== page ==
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The recall of Yusuf by Buhari to work did not quieten the petitioners or wipe away the allegations from the face of the earth. Instead, they developed a life of their own and received the attention of the governing council of the NHIS. The governing council listed nine items against Yusuf, bordering on corruption, disregard for board decisions, budget 2018 padding to the tune of N264 million, inflation of cost of biometric capture machines and attempt to invest N30 billion of NHIS funds in violation of the Federal Government’s Treasury Single Account policy. Other allegations piled against him include inflation of nominal roll from 1,360 to 2,043 costing the agency N919.64 million within three months. All the financial allegations, added up, run into billions of naira. However, Professor Yusuf is not guilty of any of the allegations because he has not been tried. He is, at this point, innocent but his innocence or otherwise must be proven through a thorough investigation.
The governing council of NHIS, which is chaired by Professor Enyatu Ifenne, has suspended Professor Yusuf based on the various allegations of graft it has made against him. The council wants those allegations investigated by appropriate government organs while he is away on what is called in governmentese “interdiction.” Her remarks made on October 18, 2018, are direct, grave and ominous. She said, “Let those who hide under the cover of the Presidency to protect corruption know that Nigerians are keenly watching. I am concerned that if President Buhari is fully briefed about a tenth of Yusuf’s atrocities, he would throw him out. The truth, like health, has no colour, no tribe and no religion and no social class. The council stands by its decision.”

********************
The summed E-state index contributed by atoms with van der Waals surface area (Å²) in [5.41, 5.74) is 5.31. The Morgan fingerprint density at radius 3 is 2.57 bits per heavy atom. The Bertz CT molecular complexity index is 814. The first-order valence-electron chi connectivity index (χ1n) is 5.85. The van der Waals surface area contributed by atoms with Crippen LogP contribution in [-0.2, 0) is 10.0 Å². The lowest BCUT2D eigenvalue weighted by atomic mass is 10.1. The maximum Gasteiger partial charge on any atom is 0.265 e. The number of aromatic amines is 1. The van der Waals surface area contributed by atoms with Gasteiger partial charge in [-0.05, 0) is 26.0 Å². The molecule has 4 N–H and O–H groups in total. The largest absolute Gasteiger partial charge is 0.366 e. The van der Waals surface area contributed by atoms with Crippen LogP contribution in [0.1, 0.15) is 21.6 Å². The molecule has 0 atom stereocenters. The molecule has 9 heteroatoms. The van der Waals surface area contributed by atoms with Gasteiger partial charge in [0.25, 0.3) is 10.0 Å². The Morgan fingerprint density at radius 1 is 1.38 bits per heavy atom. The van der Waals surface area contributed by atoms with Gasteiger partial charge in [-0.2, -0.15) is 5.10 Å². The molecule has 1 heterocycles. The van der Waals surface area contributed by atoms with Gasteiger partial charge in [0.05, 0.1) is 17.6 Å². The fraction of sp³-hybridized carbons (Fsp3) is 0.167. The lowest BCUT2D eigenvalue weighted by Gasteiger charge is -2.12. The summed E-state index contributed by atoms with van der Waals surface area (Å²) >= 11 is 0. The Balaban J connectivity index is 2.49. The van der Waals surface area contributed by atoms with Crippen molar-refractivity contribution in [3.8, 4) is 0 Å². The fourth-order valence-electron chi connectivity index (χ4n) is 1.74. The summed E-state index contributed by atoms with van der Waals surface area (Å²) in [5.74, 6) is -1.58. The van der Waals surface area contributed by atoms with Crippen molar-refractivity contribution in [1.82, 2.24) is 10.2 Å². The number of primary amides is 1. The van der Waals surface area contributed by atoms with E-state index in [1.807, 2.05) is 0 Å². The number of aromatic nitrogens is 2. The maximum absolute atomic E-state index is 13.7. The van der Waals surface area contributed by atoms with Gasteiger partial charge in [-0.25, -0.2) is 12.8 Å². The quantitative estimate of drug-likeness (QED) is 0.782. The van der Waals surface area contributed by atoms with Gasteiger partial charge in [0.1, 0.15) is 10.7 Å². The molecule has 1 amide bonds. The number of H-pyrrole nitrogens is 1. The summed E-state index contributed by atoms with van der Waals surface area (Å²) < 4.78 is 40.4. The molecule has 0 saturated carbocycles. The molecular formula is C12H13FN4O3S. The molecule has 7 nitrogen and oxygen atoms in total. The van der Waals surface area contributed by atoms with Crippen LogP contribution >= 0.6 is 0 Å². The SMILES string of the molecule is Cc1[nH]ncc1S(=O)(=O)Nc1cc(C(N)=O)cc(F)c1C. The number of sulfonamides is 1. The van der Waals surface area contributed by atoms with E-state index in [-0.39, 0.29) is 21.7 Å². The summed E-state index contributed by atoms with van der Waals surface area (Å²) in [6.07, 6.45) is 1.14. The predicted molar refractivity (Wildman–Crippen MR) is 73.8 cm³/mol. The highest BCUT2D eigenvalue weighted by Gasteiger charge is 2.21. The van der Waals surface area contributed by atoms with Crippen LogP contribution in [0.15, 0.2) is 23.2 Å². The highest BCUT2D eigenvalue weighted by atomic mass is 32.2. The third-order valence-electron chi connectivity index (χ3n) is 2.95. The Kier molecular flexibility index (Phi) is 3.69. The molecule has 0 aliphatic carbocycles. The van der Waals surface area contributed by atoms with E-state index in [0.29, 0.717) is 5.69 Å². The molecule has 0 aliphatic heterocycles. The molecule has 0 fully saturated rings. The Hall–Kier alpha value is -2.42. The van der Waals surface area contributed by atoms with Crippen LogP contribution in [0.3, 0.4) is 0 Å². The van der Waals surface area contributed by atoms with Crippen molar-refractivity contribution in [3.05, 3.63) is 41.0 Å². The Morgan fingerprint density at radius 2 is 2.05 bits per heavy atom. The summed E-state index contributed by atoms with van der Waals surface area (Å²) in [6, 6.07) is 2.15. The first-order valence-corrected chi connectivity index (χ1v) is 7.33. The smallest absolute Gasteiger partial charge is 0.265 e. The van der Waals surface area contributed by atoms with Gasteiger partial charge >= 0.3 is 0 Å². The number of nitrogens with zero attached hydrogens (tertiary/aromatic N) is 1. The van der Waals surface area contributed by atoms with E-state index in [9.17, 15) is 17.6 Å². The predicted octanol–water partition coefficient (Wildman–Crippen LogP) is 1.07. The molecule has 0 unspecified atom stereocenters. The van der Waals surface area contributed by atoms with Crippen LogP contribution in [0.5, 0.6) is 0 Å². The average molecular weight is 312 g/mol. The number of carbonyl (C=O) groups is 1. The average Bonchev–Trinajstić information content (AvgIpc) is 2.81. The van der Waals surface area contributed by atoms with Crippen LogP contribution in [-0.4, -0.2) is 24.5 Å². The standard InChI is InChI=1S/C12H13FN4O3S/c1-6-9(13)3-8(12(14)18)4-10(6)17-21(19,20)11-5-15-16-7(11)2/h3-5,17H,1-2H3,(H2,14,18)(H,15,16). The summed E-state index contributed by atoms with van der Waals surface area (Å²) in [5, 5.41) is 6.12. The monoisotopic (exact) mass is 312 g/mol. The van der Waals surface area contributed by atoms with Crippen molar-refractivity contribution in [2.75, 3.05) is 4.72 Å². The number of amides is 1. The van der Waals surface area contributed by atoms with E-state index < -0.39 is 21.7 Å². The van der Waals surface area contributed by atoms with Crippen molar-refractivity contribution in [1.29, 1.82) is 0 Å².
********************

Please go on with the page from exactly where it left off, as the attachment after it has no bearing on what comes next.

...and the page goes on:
This homily is courageously instructive, full of sure-footedness and the desire to take whatever risk is necessary to prove the point that the council is not asking for anything other than what this Federal Government says it stands for: anti-corruption, fairness, justice and due process.
However, Yusuf and his backers within the Presidency did not take the challenge posed by the decision of the governing council of NHIS lying low. They quickly mobilised their troops, armed policemen and armed SSS operatives to the NHIS office with Professor Yusuf as the meat in the security sandwich. They marched, not exactly triumphantly but teargas-ly into the premises, where the workers had gathered with their voices of revolt and placards in place to stop the man on suspension from resuming duty.